David Spalding had a long career in business before getting into the world of academics. Spalding has held positions with Chase Manhattan Bank, First National Bank of Chicago, GE Capital Corporate Finance Group, Lehmen Bros. and the Cypress Group, a private equity firm he co-founded. He then spent eight years at Dartmouth, most recently as senior vice president and senior adviser to the college’s interim president. Spalding began his job at Iowa State at the beginning of the fall semester. 


What attracted you to Iowa State?

I think there are a couple of things. One, a threshold issue is the geography was good for us. My wife is from Rock Island, Ill. This gave us a chance to get closer to family. Secondly, one of the first things I did was I went to the Iowa State College of Business website, and I was impressed with what I saw there. In particular, what I watched was President Leath’s inaugural address. I was struck by his vision, his enthusiasm, the way he really made the land grant mission feel very much like a mission of today. It’s easy, at a distance, to put the land grant mission in a historical context. But he puts it very much in a context for 2013, for the 21st century. 


What are your goals in this position?

Really looking to support our faculty, to enhance the great research that goes on here at the College of Business. Looking to enhance the student experience both in and outside the classroom, and then finally to strengthen our outreach in the state of Iowa. I think President Leath, with bringing that land grant mission to today’s world, is thinking about ways that we can go out into the state of Iowa and work with businesses to enhance job opportunities here and improve the state economy. 


How do you plan to engage the business community in Des Moines?

That’s very important to us. I really plan on being closely involved with the Des Moines business community. As part of the interview process, I had a chance to have a couple of dinners with business leaders in Des Moines, and I was struck with the vitality of people in the Des Moines business community and the support of business leaders there for Iowa State, and the College of Business in particular. I’m really looking forward to taking advantage of their insights into the skills they need from our graduates, as well as issues we can help them with.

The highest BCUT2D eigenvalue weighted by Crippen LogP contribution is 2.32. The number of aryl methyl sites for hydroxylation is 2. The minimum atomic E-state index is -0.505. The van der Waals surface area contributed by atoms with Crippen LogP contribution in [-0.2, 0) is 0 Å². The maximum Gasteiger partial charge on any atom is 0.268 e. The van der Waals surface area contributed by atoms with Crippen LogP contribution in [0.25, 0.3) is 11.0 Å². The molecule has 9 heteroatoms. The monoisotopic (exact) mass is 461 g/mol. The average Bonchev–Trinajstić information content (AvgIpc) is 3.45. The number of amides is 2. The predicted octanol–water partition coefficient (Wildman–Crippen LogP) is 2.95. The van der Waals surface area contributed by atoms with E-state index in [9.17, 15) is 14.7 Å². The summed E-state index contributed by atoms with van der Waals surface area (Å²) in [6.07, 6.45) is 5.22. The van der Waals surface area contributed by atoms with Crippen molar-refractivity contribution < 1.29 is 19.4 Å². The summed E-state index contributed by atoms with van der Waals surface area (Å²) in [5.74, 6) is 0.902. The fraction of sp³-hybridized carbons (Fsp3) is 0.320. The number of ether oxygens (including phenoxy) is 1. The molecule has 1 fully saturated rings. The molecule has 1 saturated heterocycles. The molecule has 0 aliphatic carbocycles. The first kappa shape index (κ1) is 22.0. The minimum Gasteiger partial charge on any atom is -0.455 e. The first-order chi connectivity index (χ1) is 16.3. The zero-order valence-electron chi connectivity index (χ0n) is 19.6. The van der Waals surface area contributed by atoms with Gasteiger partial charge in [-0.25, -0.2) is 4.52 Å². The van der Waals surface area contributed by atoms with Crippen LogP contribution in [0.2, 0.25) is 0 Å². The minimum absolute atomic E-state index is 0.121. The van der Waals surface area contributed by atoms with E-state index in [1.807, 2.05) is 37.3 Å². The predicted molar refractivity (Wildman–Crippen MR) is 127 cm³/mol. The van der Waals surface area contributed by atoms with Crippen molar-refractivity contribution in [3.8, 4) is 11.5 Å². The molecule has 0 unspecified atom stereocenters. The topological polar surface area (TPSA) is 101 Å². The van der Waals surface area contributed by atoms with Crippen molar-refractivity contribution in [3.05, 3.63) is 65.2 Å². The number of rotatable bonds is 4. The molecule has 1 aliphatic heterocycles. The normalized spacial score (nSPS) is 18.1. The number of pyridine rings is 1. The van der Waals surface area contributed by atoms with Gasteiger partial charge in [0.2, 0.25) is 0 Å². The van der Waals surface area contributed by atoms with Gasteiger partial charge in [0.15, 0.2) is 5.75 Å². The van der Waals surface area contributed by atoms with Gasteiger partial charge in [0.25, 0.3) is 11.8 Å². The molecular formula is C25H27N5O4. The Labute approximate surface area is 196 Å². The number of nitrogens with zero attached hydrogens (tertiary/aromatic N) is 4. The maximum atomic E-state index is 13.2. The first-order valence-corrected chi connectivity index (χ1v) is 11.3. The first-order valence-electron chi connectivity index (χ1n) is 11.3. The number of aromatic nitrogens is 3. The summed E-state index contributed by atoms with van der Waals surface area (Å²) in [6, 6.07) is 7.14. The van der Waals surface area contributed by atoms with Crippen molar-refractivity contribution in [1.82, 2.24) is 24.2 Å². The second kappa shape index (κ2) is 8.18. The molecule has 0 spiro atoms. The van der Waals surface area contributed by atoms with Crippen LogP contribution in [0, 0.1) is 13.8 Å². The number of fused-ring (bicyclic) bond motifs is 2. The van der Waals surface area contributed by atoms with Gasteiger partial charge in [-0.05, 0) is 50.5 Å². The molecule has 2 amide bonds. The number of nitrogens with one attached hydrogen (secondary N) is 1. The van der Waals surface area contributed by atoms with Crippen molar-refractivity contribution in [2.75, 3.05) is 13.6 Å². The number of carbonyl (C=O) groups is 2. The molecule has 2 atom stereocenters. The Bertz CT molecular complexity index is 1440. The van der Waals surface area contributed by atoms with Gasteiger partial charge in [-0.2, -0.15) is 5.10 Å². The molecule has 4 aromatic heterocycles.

What do you think is the biggest challenge facing the college?

I think we’ve got a number of opportunities to build on the strong momentum that we have here. ... But clearly we are going to need resources for that, and some amount of that I think will come from increased student enrollment, which is happening. But some amount of that will continue to come from the generosity of our supporters and donors.


President Leath, when he hired you, said you could take the business programs to the “next level.” What is the next level?

I think it’s continuing to strengthen the faculty. I think this has been a trend here of strengthening the faculty as a college of business over the last 20 years. I think we need to continue to do that as we look to hire additional faculty. We need to then support these outstanding scholar-teachers and what they do, and the research that they do and the teaching that they do. And then we need to work to enhance the student experience. One of the ways we are looking to do that at this point is we are establishing a new experiential learning center, which is designed to give more of our students the opportunity to participate in hands-on projects with businesses. 


Why did you leave the business world for academics?

Really, I’d had a 29-year career in finance in New York City, and I very much enjoyed that, but I felt it was a time in my life where I wanted to give back. One of the areas I have a passion for is higher education. I’ve really seen the value in my own family in terms of what higher education can do for individuals, in terms of helping provide a better way of thinking, opening new horizons, opening new opportunities for people. And then once I came back to Dartmouth, I saw even more of that in my eight years there, in terms of the impact that my college education had on our current graduates as well as our alumni. And so it’s something I believe passionately in, and something that I really felt being the dean of the College of Business here at Iowa State would enable me to get more actively involved in on a hands-on basis with the faculty and students who are on the front line of that experience.